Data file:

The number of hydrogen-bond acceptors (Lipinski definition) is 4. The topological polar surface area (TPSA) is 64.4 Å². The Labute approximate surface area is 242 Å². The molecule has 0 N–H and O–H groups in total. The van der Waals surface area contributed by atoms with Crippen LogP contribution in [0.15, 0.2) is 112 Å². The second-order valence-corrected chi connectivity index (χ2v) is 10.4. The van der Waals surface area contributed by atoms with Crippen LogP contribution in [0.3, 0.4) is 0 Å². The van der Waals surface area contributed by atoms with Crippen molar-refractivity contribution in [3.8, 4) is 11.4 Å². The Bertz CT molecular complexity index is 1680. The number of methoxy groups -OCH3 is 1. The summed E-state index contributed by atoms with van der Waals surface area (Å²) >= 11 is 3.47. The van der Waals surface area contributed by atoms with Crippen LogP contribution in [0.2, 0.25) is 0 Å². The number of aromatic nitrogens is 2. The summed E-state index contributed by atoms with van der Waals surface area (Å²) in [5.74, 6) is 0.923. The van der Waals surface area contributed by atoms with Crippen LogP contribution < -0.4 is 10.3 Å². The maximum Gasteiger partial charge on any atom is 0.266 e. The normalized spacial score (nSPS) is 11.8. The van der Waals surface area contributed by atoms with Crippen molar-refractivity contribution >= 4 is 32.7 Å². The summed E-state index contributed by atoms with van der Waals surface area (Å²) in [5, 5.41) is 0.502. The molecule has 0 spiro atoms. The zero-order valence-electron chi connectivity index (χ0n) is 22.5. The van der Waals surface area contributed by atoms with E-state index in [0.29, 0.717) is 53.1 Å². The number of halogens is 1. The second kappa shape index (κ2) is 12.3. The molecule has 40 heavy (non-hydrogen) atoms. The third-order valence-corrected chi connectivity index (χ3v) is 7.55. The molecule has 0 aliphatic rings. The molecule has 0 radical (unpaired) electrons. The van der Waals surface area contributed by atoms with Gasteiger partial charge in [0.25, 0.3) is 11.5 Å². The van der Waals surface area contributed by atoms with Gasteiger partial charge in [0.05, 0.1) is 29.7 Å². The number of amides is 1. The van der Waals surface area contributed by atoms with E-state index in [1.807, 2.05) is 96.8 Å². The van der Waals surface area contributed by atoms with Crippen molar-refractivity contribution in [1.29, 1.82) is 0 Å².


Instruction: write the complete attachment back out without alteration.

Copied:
The number of hydrogen-bond acceptors (Lipinski definition) is 4. The topological polar surface area (TPSA) is 64.4 Å². The Labute approximate surface area is 242 Å². The molecule has 0 N–H and O–H groups in total. The van der Waals surface area contributed by atoms with Crippen LogP contribution in [0.15, 0.2) is 112 Å². The second-order valence-corrected chi connectivity index (χ2v) is 10.4. The van der Waals surface area contributed by atoms with Crippen LogP contribution in [0.3, 0.4) is 0 Å². The van der Waals surface area contributed by atoms with Crippen molar-refractivity contribution in [3.8, 4) is 11.4 Å². The Bertz CT molecular complexity index is 1680. The number of methoxy groups -OCH3 is 1. The summed E-state index contributed by atoms with van der Waals surface area (Å²) >= 11 is 3.47. The van der Waals surface area contributed by atoms with Crippen LogP contribution in [0.2, 0.25) is 0 Å². The number of aromatic nitrogens is 2. The summed E-state index contributed by atoms with van der Waals surface area (Å²) in [5.74, 6) is 0.923. The van der Waals surface area contributed by atoms with Crippen LogP contribution < -0.4 is 10.3 Å². The maximum Gasteiger partial charge on any atom is 0.266 e. The normalized spacial score (nSPS) is 11.8. The van der Waals surface area contributed by atoms with Crippen molar-refractivity contribution >= 4 is 32.7 Å². The summed E-state index contributed by atoms with van der Waals surface area (Å²) in [5, 5.41) is 0.502. The molecule has 0 spiro atoms. The zero-order valence-electron chi connectivity index (χ0n) is 22.5. The van der Waals surface area contributed by atoms with E-state index in [0.29, 0.717) is 53.1 Å². The number of halogens is 1. The second kappa shape index (κ2) is 12.3. The molecule has 40 heavy (non-hydrogen) atoms. The third-order valence-corrected chi connectivity index (χ3v) is 7.55. The molecule has 0 aliphatic rings. The molecule has 0 radical (unpaired) electrons. The van der Waals surface area contributed by atoms with Gasteiger partial charge in [0.25, 0.3) is 11.5 Å². The van der Waals surface area contributed by atoms with Gasteiger partial charge in [0.05, 0.1) is 29.7 Å². The number of amides is 1. The van der Waals surface area contributed by atoms with E-state index in [1.807, 2.05) is 96.8 Å². The van der Waals surface area contributed by atoms with Crippen molar-refractivity contribution in [1.29, 1.82) is 0 Å².